M: Welcome back to the Relatively Entertaining 2015 Fall TV Previews! We’re moving on to Tuesday, after a rousing fare of shows set to air on Mondays.
C: Yes, but rousing what, is the question… And if you answered, “my anger,” well, we’ve got nothing on par with Crazy Ex-Girlfriend for you today, but smarmy masculinist culture still makes an appearance. Happily, so do Rob Lowe and the Muppets!
M: Pretty sure “masculinist” isn’t a word, so let’s move on from it.
C: Good grief, the very least you could do is use google.
E: Okay, this is a TV preview, not a debate among lexicographers, siblings! Tuesdays bring us a little less reality TV and a combination of sitcoms, science fiction and procedurals.
Note: New shows are in blue, asterisks (*) mean a Sibling will be watching.
The Mindy Project (Hulu), September 15th*
E: As we started figuring out where to put the streaming shows in these previews, poor C was horrified to learn that one of her favorites — saved from oblivion by streaming site Hulu — had already started airing episodes. Can you call it airing?
M: No, I think you call it streaming… like you did in the title of this section.
C: Duh. And “horrified” is completely wrong – a classic case of tone misinterpretation over text. I was surprised and excited!
M: In E’s defense, that’s very similar to horrified.
E: Fine, whatever. At any rate, Hulu will release one episode of Mindy a week. I understand the season will be 26 episodes long, but I have no idea if they’re going to take time off in releasing them, as a network would, or whether they’ll come consistently for the next 25 weeks.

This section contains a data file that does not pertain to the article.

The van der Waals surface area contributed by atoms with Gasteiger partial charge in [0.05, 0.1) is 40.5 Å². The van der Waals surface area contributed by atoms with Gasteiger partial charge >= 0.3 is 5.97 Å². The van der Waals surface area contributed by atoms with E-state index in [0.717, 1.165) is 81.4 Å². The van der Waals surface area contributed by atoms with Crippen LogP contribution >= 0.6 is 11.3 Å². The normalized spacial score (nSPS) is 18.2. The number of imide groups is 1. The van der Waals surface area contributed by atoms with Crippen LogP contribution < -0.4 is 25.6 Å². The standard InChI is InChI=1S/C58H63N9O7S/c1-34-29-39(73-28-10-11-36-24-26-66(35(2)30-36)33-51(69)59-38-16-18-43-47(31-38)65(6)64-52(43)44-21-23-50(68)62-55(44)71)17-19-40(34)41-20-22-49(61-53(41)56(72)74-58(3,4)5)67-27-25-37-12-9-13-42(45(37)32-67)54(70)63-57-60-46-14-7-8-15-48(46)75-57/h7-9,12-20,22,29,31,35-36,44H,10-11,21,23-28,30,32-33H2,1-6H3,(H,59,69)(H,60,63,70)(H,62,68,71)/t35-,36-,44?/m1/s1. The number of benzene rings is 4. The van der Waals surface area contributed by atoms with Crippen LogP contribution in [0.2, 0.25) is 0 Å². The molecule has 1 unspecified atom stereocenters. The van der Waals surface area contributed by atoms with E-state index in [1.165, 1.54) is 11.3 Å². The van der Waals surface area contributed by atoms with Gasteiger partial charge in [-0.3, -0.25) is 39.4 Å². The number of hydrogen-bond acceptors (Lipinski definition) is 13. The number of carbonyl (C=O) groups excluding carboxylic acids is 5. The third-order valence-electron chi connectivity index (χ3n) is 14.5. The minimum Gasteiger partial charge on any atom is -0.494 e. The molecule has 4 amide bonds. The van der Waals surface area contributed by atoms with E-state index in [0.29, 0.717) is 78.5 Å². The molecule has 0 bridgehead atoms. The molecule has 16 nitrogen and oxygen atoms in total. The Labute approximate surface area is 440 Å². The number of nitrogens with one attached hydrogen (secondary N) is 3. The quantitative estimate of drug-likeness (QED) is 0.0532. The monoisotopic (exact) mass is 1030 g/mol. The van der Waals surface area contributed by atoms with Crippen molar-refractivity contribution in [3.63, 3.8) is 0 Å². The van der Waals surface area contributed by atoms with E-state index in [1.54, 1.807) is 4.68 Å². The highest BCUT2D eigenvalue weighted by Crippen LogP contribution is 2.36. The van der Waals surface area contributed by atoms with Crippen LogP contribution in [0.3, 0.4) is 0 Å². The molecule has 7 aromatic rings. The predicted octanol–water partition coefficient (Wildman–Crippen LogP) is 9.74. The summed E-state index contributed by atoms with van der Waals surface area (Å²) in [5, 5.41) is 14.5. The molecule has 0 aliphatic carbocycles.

M: Wow, that’s a long season for any show! Even back in the days of “traditional” TV seasons you rarely saw full 26 episode seasons.
C: More for me! Excellent.
E: Indeed, congratulations. If I’m being honest, this show is when I feel weird or old or stodgy, because I thought I would love a romantic comedy-focused sitcom by a smart female writer, and instead I cringed because Mindy was constantly humiliating herself over lame men.
M: For my money, you could leave “over lame men” off of that sentence and it would be every bit as true.
E: And even if this didn’t seem like a cringe-fest, the little I watched seemed to telegraph that Neanderthal-like colleague Chris Messina was Mindy’s romantic end game (a fate which has since come to fruition), and that made me queasy. So, I don’t know, C. Why is this one of the few shows that’s earned your love?
C: Okay, I let you fuddy duddies get out your usual groans over this show, which you’ve barely watched.